I think that on the other side of it, Emergis is becoming even more strategic for BCE than they realized 15 months ago when we created this business. As they see the world evolve, as they see us take an important position in this world, I think they realize that they have a very valuable asset. I think that they view us as even more strategic than they did. I also think that selling off Nortel has increased our importance in the BCE family.
Journal: How do they see you as more valuable?
Edwards: Let’s just look at the value from a stock market point of view, and then let’s relate that to what I mean. First of all, when we did our transaction, September 1, 1998, the value of the company was about $750 million. Today, the value of the company is over $1.5 billion. That in itself forces shareholders of BCE with the kind of asset they now have, to say, “Wait a second. What is happening here? How important is this to us? Is this going to continue? Does it make sense? Does it fit well with what we’re doing?” And I think they realized that more and more it fits very well as a value-added service.
Journal: Beyond the appreciation in equity, why is it in BCE’s interest to keep you in their suite of companies?
Edwards: I think competitive advantage is one reason and also the fact that…the world is evolving, and the telecommunications business is a much more competitive business today. It’s tougher and tougher to get the margins out of those businesses that you were able to get 10 years ago…and so they’re looking for other high-value, high-margin businesses that actually fit well with the core telecommunications asset. When you see that these are transactions that ride telecommunication pipes with the value-added services, it becomes significantly more strategic.
Journal: Is Canadian business e-ready or does it need to do certain things to catch up to companies in the United States?
Edwards: Personally I don’t think we are actually lagging from a technology point of view, from an e-commerce capability or an understanding point of view. If you look at the number of Canadians connected to the Internet, for example, we’re doing extremely well. I don’t think there’s any real issue.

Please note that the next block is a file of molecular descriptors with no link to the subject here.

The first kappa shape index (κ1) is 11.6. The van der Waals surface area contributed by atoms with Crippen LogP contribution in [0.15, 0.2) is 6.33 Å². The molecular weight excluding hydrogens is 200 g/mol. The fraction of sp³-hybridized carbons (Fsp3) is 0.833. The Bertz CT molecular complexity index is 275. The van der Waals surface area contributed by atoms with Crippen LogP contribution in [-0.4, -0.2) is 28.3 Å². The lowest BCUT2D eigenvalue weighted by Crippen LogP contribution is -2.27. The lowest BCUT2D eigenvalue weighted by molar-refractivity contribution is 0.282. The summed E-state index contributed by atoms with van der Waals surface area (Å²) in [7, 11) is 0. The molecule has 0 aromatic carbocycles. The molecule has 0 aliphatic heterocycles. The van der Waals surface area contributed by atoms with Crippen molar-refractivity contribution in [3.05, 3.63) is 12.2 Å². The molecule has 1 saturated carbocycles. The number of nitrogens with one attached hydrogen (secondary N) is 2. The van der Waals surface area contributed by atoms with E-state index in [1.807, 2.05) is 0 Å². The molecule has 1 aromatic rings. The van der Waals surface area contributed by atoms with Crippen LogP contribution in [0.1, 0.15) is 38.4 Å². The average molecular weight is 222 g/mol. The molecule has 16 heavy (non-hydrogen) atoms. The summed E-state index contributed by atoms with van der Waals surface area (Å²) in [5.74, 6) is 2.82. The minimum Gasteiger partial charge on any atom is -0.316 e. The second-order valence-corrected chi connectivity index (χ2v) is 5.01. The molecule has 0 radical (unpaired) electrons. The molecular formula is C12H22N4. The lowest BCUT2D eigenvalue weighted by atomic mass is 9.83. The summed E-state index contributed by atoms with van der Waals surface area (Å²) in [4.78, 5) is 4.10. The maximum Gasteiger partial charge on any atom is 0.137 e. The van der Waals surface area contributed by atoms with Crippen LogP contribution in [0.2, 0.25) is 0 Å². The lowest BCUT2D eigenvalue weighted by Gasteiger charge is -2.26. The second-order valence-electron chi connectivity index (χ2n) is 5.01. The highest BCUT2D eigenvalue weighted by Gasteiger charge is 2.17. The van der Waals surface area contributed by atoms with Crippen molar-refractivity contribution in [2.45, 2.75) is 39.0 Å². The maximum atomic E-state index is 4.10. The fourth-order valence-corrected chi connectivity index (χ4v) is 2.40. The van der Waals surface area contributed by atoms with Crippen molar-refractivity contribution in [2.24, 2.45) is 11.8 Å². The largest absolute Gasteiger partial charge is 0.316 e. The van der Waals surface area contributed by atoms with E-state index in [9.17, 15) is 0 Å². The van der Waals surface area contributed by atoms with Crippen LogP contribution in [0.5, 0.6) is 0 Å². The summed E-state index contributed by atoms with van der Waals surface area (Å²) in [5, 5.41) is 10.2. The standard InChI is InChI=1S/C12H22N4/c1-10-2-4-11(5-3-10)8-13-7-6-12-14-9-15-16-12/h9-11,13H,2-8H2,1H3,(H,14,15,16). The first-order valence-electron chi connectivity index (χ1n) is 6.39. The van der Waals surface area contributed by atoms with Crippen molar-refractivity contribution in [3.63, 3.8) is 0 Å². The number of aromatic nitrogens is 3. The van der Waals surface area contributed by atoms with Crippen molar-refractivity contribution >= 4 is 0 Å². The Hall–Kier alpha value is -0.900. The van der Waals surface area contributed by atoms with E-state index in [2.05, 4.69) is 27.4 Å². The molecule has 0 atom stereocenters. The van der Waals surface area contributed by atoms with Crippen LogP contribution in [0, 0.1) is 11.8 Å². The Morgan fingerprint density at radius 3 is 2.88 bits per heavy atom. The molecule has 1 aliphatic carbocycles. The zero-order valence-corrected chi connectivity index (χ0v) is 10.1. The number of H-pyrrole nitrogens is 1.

But the capital markets in the U.S. have encouraged a lot more companies to develop. They’ve put a lot more risk capital into this new medium. And I think that from that point of view there are a lot more U.S. companies engaged in e-commerce. Where we see the difference is when you start looking at the actual content. There’s not as much content created in Canada yet as there is in the United States. I think that’s going to change pretty dramatically. We have a different way of doing things in Canada, and I think there are some very significant infrastructure projects that are being created in Canada right now.
Bill presentment is a good example of that because every business, every consumer in the country is going to be able to deal electronically. We’re way ahead of the States in terms of having the ability to do that. Here in Quebec we’ve built a network with the Workers’ Compensation Board. We’ve tied in all of the businesses dealing with the Board, all of the health-care institutions, all of the financial institutions. We’re creating a very powerful network where businesses are beginning to realize that they can work electronically. I also think of something like this Yellow Pages project, where the whole business community that’s in the Yellow Pages offers their products and services electronically.